“All these gyopo parents who are looking for brides for their gyopo sons have this stereotypical image of obedient and submissive Korean women in their mind,” says Choi Yun-hyeong, a matchmaker at Sunoo. “But, it is hard to find a Korean woman of Victorian upbringing in the United States.”
In his poem “Princess,” Alfred Tennyson, the Victorian poet, offers an apt description of what these parents apparently expect:
Man for the field and woman for the hearth/Man with the head and woman with the heart/Man to command and woman to obey.
Yes, no doubt, these guys are having trouble finding a mate.
“Gyopo men believe gyopo girls are more aggressive and outgoing than women raised in Korea,” says Ms. Choi. “They often have difficulty meeting Korean girls because their community is so small and their lives are limited within the boundaries of school, work and church.”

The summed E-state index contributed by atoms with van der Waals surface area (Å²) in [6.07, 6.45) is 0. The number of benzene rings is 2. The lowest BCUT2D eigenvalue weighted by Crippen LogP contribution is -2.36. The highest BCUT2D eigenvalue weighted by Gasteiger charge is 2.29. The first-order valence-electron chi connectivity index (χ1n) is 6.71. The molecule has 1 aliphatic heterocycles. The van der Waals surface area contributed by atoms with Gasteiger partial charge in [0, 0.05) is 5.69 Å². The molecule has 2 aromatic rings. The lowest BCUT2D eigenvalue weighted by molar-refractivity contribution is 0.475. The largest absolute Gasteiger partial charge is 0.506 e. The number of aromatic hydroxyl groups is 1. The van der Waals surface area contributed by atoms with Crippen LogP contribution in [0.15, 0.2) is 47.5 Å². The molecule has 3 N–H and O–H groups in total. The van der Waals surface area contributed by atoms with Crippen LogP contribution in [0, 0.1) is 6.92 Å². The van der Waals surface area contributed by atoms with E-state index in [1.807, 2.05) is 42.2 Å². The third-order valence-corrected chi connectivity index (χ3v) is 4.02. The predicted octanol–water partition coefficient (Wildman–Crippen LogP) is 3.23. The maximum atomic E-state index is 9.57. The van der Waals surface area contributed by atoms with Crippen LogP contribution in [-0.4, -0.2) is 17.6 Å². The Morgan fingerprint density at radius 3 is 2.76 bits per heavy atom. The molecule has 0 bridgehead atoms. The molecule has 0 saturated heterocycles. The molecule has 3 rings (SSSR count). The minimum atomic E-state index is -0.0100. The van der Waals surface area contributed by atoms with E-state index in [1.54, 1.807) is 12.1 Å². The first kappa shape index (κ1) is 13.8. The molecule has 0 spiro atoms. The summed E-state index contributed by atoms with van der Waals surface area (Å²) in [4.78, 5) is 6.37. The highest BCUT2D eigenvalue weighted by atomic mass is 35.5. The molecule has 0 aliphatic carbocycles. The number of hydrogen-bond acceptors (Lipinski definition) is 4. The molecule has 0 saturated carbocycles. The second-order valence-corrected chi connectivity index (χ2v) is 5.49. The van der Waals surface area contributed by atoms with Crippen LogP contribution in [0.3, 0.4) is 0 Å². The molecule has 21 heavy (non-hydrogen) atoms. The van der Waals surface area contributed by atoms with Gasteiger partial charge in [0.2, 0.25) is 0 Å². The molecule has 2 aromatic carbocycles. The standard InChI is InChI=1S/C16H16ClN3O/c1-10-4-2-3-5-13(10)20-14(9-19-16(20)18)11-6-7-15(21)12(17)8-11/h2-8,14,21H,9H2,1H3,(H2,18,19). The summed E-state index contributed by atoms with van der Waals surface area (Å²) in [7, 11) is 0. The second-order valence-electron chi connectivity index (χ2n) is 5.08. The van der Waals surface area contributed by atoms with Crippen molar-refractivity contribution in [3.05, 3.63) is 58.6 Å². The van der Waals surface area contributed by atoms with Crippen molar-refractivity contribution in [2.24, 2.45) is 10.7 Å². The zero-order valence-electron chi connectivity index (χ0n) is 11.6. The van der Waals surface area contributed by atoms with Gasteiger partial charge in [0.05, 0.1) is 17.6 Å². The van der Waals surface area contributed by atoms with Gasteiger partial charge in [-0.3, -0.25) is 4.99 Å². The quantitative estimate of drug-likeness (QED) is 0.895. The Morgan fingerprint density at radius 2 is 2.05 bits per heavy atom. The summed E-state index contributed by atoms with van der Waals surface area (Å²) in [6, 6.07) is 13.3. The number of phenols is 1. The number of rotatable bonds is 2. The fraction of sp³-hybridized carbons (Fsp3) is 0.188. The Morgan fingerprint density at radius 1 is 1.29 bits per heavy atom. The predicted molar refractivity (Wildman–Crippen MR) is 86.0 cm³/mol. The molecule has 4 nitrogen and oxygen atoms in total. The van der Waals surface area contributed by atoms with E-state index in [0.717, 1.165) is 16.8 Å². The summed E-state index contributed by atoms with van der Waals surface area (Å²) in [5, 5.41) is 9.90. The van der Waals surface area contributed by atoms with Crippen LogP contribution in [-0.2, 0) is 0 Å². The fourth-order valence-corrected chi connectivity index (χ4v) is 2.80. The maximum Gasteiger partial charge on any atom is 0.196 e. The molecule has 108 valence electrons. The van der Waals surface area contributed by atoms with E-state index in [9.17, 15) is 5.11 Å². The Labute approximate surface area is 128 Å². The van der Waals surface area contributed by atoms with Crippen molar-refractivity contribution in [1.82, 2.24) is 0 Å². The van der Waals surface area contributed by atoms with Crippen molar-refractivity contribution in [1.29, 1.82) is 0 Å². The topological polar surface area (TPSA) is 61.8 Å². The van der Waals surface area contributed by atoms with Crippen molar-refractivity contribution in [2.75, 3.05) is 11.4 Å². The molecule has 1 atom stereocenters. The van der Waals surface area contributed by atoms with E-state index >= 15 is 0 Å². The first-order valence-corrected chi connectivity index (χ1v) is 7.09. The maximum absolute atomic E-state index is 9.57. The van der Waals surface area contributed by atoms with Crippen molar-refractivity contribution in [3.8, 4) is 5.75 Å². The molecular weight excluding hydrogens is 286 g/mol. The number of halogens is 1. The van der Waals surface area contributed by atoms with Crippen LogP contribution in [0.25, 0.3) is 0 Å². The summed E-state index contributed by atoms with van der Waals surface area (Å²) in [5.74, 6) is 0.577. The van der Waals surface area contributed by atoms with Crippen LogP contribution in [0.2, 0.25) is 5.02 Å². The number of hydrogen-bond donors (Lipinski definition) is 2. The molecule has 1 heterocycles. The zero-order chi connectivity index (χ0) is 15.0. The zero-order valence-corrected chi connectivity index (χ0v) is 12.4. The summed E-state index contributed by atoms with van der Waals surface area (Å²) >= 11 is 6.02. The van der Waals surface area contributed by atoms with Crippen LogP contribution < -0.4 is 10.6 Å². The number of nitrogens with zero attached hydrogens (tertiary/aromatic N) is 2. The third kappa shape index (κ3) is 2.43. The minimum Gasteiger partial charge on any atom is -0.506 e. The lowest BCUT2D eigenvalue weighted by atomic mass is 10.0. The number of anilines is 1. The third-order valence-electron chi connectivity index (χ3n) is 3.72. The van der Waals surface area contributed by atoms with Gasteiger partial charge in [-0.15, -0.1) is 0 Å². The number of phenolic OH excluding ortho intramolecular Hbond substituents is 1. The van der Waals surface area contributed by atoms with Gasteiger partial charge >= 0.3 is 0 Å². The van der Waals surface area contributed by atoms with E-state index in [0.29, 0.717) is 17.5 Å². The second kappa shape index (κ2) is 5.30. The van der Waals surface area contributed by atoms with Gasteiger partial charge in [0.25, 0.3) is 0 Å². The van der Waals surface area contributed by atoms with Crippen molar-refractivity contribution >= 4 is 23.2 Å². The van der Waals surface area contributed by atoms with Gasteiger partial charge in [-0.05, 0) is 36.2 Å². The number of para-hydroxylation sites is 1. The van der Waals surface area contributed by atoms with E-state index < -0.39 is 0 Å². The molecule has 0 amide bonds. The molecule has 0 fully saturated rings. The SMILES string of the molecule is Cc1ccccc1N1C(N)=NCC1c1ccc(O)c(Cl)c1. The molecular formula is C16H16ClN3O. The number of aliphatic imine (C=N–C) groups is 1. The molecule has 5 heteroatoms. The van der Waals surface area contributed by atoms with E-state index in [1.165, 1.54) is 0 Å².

Ms. Choi notes that a second-generation Korean man living in the United States, despite his exposure to a multicultural society, often prefers a conservative spouse. “Parents of gyopo sons are particularly old-fashioned,” Ms. Choi says. “They have immigrated to the United States in the 1970s and 1980s and now have a son old enough to marry. Such parents, working all hours to make ends meet, rarely had time to visit Korea, and they do not know about the changes in Korean society.”
Out of fear that their son may show up one day with a non-Korean bride, Korean parents who immigrated go to the extreme to introduce their sons to women in Korea. To meet this demand professional matchmakers are arranging gatherings between gyopo men and women living here. A month ago, Sunoo held an event called “Love Across the Pacific.” Twelve Korean women flew to New York for three days of marathon dates with gyopo men.